Some 35 percent of Americans — consisting of a surprisingly wide range of age groups — have accessed streaming media, according to a new study by Arbitron Inc. and Edison Media Research.
Researchers interviewed more than 2,000 consumers in January and found that 17 percent had streamed content during the previous month and 9 percent had logged on in the week prior.
That's up from 13 percent and 6 percent, respectively, a year ago, according to the study.
Even more surprising was the wide variety of age groups that turned to streamed content. The 25-to-34 age group made up 16 percent of those who had streamed content over the prior month. Teens made up 19 percent of that group, and 16 percent of 18-to-24 year-olds logged on.
Usage was also strong in older age groups. About 19 percent of respondents aged 35 to 44 streamed content, that number fell slightly to 17 percent among 45-to-54 year-olds and even 8 percent of users 55 and older streamed content.
"The notion that streaming is a youth phenomenon is clearly incomplete," said Larry Rosin, president of EMR. About 60 percent of all broadband subscribers are regular streamers, he said.
Much of Arbitron's study focused on audio streaming and radio stations and consumers' willingness to pay. Some 84 percent of respondents said they wouldn't pay for Internet radio, since today's content can be heard for free.
But 43 percent of respondents said they might pay for content they couldn't get anywhere else, and 41 percent said they would consider paying for music without commercials.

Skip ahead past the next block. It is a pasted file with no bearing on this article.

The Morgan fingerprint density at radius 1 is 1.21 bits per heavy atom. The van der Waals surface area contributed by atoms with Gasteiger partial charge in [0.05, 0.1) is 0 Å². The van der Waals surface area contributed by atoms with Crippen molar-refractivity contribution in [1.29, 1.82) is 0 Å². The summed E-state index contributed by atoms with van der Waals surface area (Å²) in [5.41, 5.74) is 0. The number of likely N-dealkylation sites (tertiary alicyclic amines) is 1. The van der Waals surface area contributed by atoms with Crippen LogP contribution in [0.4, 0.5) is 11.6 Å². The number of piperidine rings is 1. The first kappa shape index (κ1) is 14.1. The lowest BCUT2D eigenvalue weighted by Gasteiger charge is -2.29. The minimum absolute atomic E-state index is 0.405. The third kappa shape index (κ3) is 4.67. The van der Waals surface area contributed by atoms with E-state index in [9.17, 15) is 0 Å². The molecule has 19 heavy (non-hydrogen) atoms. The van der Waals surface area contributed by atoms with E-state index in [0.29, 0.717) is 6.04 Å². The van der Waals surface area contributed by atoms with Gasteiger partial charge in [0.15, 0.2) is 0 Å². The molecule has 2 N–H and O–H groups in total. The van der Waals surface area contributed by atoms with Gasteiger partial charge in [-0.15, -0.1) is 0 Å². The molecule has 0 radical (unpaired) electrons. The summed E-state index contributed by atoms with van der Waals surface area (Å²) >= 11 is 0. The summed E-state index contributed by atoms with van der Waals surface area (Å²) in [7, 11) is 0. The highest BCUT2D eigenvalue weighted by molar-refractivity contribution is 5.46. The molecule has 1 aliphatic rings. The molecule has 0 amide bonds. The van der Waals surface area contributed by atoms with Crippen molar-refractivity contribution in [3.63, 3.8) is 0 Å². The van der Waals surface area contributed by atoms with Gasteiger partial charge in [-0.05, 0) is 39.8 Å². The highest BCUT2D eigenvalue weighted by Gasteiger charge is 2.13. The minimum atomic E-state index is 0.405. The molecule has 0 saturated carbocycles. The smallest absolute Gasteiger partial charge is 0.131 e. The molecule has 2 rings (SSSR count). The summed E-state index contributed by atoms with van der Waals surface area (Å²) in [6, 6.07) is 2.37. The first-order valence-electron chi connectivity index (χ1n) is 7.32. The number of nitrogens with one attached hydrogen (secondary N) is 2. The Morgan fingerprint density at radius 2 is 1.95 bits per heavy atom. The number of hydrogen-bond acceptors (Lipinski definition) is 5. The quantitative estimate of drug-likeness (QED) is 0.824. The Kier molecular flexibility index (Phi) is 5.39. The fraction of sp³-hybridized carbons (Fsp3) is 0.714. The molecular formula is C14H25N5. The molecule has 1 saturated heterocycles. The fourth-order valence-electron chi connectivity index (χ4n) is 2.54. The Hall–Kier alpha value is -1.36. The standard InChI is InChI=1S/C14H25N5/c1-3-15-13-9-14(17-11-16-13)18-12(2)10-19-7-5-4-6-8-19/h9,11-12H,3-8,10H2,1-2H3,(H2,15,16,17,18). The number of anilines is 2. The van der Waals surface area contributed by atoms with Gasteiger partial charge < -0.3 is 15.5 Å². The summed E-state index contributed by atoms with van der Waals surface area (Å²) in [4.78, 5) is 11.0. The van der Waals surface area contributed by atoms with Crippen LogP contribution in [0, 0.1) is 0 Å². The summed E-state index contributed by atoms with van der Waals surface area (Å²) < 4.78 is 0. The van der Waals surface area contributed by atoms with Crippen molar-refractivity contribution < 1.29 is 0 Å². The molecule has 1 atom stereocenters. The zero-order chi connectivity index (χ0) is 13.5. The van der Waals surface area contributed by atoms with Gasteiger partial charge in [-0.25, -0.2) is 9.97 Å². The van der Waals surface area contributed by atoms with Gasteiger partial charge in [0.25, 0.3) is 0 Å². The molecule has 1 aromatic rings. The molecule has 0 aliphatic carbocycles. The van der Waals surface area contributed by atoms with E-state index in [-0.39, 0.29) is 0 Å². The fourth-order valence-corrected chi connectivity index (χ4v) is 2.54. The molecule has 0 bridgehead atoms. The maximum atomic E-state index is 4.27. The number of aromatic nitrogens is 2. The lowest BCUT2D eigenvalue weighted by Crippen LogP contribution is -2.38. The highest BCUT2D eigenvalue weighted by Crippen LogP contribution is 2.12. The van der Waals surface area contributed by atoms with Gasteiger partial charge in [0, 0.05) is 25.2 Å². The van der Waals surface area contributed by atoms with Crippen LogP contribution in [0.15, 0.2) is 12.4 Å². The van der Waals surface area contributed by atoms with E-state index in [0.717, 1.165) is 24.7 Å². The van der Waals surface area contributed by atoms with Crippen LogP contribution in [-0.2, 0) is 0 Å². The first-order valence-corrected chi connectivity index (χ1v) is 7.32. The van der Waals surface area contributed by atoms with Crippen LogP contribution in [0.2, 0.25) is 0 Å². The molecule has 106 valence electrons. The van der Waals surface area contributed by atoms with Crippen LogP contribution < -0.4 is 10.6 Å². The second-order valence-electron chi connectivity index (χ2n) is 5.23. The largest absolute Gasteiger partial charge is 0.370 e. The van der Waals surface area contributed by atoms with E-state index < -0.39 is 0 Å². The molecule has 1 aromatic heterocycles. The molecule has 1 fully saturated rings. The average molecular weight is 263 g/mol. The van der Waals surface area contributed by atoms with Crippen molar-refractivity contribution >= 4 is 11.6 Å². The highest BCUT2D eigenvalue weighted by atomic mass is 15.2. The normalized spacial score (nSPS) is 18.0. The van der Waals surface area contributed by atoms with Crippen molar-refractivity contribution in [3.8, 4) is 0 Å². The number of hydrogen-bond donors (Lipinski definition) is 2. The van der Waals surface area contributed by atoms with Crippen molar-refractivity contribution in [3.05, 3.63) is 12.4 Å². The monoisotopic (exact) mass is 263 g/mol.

On the video side, 19 percent said they would pay for streamed concerts. Paying for professional football games appealed to 11 percent of respondents, while only 7 percent said they would pay for pro and major college basketball games.
Rosin said content providers need to supply "content that is more compelling to improve consumer perception of the Net's entertainment value. Radio, TV and cable owners should maintain their streaming efforts in order to compete online and protect their brands."
Content providers should also consider subscription packages of unique, commercial-free content, Rosin said. "That's the model for [Home Box Office]."
Arbitron also found that the so-called digital divide is narrowing. The number of African-Americans who had access to the Internet jumped from 51 percent to 67 percent from January 2001 to January 2002. And Internet-access penetration among Hispanics rose to 57 percent from 43 percent during the same period.
Broadband providers still face an uphill climb when it comes to demand for high-speed service. Only 14 percent said they had plans to get broadband in the next year, while 60 percent said they had no plans.